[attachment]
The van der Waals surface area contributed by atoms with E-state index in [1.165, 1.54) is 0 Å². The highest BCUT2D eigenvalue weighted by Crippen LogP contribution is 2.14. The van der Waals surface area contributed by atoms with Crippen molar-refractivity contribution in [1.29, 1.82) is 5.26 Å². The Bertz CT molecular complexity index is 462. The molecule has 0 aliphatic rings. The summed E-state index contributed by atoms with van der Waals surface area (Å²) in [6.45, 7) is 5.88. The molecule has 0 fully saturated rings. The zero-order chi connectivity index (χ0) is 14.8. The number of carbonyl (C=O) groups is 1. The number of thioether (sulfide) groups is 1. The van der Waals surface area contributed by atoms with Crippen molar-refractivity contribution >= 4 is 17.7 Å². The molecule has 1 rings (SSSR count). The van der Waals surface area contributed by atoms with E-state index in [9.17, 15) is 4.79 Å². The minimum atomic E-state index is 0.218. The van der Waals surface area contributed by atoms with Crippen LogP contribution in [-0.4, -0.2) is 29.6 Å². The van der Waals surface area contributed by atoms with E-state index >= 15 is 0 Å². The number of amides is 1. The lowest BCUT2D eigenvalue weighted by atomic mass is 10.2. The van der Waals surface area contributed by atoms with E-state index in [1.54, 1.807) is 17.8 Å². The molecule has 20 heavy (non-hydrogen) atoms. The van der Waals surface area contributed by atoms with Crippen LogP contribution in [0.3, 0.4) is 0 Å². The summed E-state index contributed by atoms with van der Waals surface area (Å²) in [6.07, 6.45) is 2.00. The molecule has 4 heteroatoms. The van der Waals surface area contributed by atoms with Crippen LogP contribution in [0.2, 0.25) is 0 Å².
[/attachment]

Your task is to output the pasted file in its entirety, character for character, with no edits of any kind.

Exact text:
The van der Waals surface area contributed by atoms with E-state index in [1.165, 1.54) is 0 Å². The highest BCUT2D eigenvalue weighted by Crippen LogP contribution is 2.14. The van der Waals surface area contributed by atoms with Crippen molar-refractivity contribution in [1.29, 1.82) is 5.26 Å². The Bertz CT molecular complexity index is 462. The molecule has 0 aliphatic rings. The summed E-state index contributed by atoms with van der Waals surface area (Å²) in [6.45, 7) is 5.88. The molecule has 0 fully saturated rings. The zero-order chi connectivity index (χ0) is 14.8. The number of carbonyl (C=O) groups is 1. The number of thioether (sulfide) groups is 1. The van der Waals surface area contributed by atoms with Crippen molar-refractivity contribution >= 4 is 17.7 Å². The molecule has 1 rings (SSSR count). The van der Waals surface area contributed by atoms with E-state index in [9.17, 15) is 4.79 Å². The minimum atomic E-state index is 0.218. The van der Waals surface area contributed by atoms with Crippen LogP contribution in [-0.4, -0.2) is 29.6 Å². The van der Waals surface area contributed by atoms with E-state index >= 15 is 0 Å². The number of amides is 1. The lowest BCUT2D eigenvalue weighted by atomic mass is 10.2. The van der Waals surface area contributed by atoms with E-state index in [1.54, 1.807) is 17.8 Å². The molecule has 20 heavy (non-hydrogen) atoms. The van der Waals surface area contributed by atoms with Crippen LogP contribution in [0.3, 0.4) is 0 Å². The summed E-state index contributed by atoms with van der Waals surface area (Å²) in [6.07, 6.45) is 2.00. The molecule has 4 heteroatoms. The van der Waals surface area contributed by atoms with Crippen LogP contribution in [0.2, 0.25) is 0 Å².